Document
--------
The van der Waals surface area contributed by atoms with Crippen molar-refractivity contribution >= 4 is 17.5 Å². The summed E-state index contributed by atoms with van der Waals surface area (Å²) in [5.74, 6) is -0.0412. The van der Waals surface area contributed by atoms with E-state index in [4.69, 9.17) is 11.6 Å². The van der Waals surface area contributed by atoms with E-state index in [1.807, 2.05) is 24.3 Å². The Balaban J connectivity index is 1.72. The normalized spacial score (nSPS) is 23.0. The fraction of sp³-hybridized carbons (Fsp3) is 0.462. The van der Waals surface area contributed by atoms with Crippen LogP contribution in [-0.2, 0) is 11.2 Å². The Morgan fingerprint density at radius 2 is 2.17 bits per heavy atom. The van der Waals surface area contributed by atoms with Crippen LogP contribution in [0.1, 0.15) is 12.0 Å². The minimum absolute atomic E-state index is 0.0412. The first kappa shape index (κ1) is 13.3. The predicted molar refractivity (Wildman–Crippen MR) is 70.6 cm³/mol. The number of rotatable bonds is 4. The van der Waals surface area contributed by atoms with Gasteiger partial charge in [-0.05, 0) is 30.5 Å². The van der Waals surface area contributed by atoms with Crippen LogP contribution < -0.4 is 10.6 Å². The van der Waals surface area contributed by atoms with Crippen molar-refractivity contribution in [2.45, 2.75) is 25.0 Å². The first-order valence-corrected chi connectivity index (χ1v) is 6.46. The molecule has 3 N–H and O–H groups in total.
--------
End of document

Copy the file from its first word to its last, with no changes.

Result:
The van der Waals surface area contributed by atoms with Crippen molar-refractivity contribution >= 4 is 17.5 Å². The summed E-state index contributed by atoms with van der Waals surface area (Å²) in [5.74, 6) is -0.0412. The van der Waals surface area contributed by atoms with E-state index in [4.69, 9.17) is 11.6 Å². The van der Waals surface area contributed by atoms with E-state index in [1.807, 2.05) is 24.3 Å². The Balaban J connectivity index is 1.72. The normalized spacial score (nSPS) is 23.0. The fraction of sp³-hybridized carbons (Fsp3) is 0.462. The van der Waals surface area contributed by atoms with Crippen LogP contribution in [-0.2, 0) is 11.2 Å². The Morgan fingerprint density at radius 2 is 2.17 bits per heavy atom. The van der Waals surface area contributed by atoms with Crippen LogP contribution in [0.1, 0.15) is 12.0 Å². The minimum absolute atomic E-state index is 0.0412. The first kappa shape index (κ1) is 13.3. The predicted molar refractivity (Wildman–Crippen MR) is 70.6 cm³/mol. The number of rotatable bonds is 4. The van der Waals surface area contributed by atoms with Gasteiger partial charge in [-0.05, 0) is 30.5 Å². The van der Waals surface area contributed by atoms with Crippen LogP contribution < -0.4 is 10.6 Å². The van der Waals surface area contributed by atoms with Crippen molar-refractivity contribution in [2.45, 2.75) is 25.0 Å². The first-order valence-corrected chi connectivity index (χ1v) is 6.46. The molecule has 3 N–H and O–H groups in total.